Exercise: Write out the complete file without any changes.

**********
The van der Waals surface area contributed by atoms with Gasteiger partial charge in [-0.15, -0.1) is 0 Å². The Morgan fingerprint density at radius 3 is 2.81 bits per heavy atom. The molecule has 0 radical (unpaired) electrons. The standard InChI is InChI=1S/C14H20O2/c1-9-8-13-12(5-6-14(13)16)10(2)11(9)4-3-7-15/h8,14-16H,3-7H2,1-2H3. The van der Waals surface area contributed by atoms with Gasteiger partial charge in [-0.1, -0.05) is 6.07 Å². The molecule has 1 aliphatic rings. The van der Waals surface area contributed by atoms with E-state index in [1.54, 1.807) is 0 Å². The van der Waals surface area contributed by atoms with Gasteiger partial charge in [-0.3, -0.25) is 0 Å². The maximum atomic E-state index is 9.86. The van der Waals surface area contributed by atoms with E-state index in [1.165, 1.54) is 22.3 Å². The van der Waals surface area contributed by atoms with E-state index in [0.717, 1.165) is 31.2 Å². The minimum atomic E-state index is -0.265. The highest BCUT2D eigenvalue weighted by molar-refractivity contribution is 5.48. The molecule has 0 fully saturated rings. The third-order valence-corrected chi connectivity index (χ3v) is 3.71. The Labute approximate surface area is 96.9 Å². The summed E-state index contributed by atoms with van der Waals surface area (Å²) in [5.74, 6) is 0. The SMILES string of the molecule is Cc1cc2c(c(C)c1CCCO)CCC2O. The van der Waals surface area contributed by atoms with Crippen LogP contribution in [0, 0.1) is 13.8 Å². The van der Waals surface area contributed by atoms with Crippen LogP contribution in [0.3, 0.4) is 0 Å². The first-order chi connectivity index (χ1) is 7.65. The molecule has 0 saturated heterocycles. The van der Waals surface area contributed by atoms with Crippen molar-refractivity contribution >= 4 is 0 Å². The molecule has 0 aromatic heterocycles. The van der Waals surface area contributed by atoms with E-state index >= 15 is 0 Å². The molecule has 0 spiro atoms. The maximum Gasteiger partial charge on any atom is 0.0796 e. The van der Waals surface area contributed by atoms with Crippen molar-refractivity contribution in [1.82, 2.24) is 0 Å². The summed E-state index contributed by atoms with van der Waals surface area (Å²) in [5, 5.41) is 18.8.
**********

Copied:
The van der Waals surface area contributed by atoms with Gasteiger partial charge in [-0.15, -0.1) is 0 Å². The Morgan fingerprint density at radius 3 is 2.81 bits per heavy atom. The molecule has 0 radical (unpaired) electrons. The standard InChI is InChI=1S/C14H20O2/c1-9-8-13-12(5-6-14(13)16)10(2)11(9)4-3-7-15/h8,14-16H,3-7H2,1-2H3. The van der Waals surface area contributed by atoms with Gasteiger partial charge in [-0.1, -0.05) is 6.07 Å². The molecule has 1 aliphatic rings. The van der Waals surface area contributed by atoms with E-state index in [1.54, 1.807) is 0 Å². The van der Waals surface area contributed by atoms with Gasteiger partial charge in [-0.3, -0.25) is 0 Å². The maximum atomic E-state index is 9.86. The van der Waals surface area contributed by atoms with E-state index in [1.165, 1.54) is 22.3 Å². The van der Waals surface area contributed by atoms with E-state index in [0.717, 1.165) is 31.2 Å². The minimum atomic E-state index is -0.265. The highest BCUT2D eigenvalue weighted by molar-refractivity contribution is 5.48. The molecule has 0 fully saturated rings. The third-order valence-corrected chi connectivity index (χ3v) is 3.71. The Labute approximate surface area is 96.9 Å². The summed E-state index contributed by atoms with van der Waals surface area (Å²) in [5.74, 6) is 0. The SMILES string of the molecule is Cc1cc2c(c(C)c1CCCO)CCC2O. The van der Waals surface area contributed by atoms with Crippen LogP contribution in [0, 0.1) is 13.8 Å². The van der Waals surface area contributed by atoms with Crippen LogP contribution in [0.3, 0.4) is 0 Å². The first-order chi connectivity index (χ1) is 7.65. The molecule has 0 saturated heterocycles. The van der Waals surface area contributed by atoms with Crippen molar-refractivity contribution >= 4 is 0 Å². The molecule has 0 aromatic heterocycles. The van der Waals surface area contributed by atoms with E-state index >= 15 is 0 Å². The molecule has 0 spiro atoms. The maximum Gasteiger partial charge on any atom is 0.0796 e. The van der Waals surface area contributed by atoms with Crippen molar-refractivity contribution in [1.82, 2.24) is 0 Å². The summed E-state index contributed by atoms with van der Waals surface area (Å²) in [5, 5.41) is 18.8.